We lived in Palm Beach County in the 70s and approached the County Commissioners with an offer to purify Lake Worth. We assured the Commissioners that a yet-to-be-patented system of ours would remove the slime and sewage from the lake and restore it to its natural state. Ninety days after installation, we promised them, Lake Worth would once again be an attractive playground. The cost quoted for the use of our system and our services was quite modest. We lived there. Lake Worth and its surroundings were our back yard. We wanted the clean up as much for ourselves as for the community. But the greedy commissioners were blunt. “Tell us how your system works first”, they said, “and then we’ll decide whether to pay you for it”. Yeah, right.

So Lake Worth to this day is still the filthiest, smelliest swamp in the entire hemisphere, and the good folks down there have only their elected representatives to thank for the stench.

We brought that little bit of history to light because of a critical and similar situation that is now developing on the mighty Mississippi River. This is how Cargo Business Newswire began its coverage on Friday, November 30th:

“Mississippi closure puts jobs, wages and $ 7 billion in commodities at risk”

“Further navigational limits or a possible Mississippi River closure to barge traffic in mid-December could cause big economic damage to the region, according to the American Waterways Operators and the Waterways Council Inc. In a November 27 letter, AWO, WCI and 16 national organizations sent a letter to the President and FEMA, asking for an emergency declaration to expedite action to keep the Mississippi River open to navigation. AWO and WCI said that $ 7 billion in key products such as corn, grain, coal, petroleum, chemicals and other products would be at risk for December and January alone, including agricultural products, chemical products, petroleum products, crude oil and coal.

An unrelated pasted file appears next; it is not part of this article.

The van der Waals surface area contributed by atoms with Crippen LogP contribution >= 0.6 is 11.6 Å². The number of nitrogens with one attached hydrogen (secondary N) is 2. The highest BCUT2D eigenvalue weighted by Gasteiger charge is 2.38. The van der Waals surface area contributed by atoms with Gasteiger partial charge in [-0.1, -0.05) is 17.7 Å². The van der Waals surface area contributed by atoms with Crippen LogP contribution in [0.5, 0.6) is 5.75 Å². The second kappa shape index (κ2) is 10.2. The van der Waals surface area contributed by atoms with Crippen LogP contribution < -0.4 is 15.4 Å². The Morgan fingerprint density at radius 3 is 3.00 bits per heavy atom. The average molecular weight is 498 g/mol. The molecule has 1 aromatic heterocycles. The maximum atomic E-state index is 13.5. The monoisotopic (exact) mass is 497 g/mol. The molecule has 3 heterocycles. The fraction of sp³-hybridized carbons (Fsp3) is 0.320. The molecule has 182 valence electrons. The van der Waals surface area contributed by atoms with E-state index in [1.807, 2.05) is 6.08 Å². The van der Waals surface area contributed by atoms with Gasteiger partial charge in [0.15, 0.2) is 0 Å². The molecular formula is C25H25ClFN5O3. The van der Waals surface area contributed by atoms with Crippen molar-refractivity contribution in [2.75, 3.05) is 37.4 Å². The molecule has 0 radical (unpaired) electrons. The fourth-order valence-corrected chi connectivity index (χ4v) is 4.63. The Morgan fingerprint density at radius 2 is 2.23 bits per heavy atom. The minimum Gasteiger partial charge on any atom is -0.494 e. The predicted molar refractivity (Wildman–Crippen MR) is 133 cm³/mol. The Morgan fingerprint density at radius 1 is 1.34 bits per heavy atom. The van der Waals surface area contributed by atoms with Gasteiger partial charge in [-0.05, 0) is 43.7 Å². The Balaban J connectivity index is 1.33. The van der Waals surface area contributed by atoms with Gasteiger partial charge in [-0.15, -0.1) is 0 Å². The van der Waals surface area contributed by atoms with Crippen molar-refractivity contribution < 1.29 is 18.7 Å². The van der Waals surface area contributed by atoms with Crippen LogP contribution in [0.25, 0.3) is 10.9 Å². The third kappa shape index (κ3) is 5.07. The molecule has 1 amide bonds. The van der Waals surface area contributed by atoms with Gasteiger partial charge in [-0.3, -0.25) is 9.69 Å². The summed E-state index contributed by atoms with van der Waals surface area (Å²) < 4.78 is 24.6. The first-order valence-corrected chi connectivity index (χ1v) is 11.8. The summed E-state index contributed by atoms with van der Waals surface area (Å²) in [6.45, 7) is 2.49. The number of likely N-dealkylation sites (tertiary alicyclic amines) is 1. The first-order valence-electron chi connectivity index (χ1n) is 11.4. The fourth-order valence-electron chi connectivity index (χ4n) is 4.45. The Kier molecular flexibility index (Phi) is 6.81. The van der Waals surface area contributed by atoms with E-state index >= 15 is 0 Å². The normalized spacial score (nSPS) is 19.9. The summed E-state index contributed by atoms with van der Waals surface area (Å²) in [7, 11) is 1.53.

“The letter cites how the low water levels that have restricted traffic on the Mississippi have worsened since the U.S. Army Corps of Engineers has begun the reduction of water to the Mississippi River from reservoirs on the upper Missouri River. A closure would have an immediate impact on jobs and wages, they said in a joint statement. Louisiana, Illinois and Missouri would be hardest hit, with thousands of jobs and tens of millions of dollars in wages at risk.

“‘This is further evidence that there is a regional economic crisis in the making that necessitates action from the President, and these figures only take into account the months of December and January,’ said Tom Allegretti, AWO’s president and CEO. ‘Given the number of jobs at stake if commerce on the Mississippi is crippled, and especially given the ripple effect on local economies up and down the river, the Administration cannot afford to remain silent on this critical issue.'”-
That “project” we called to President Reagan’s attention included the use of the above-mentioned
“yet-to-be-patented” system of ours which would maintain navigable water levels on the Mississippi. It’s criminal. We’ve been shunted aside simply because we’re not among the 1% who contribute funds to those “with clout.” The millions of jobs generated by a U.S. shipbuilding program, by the construction of an American/Mexican Canal – and even by a local project in Palm Beach County – are of no concern to the elite. “Little people” just don’t matter. They never will.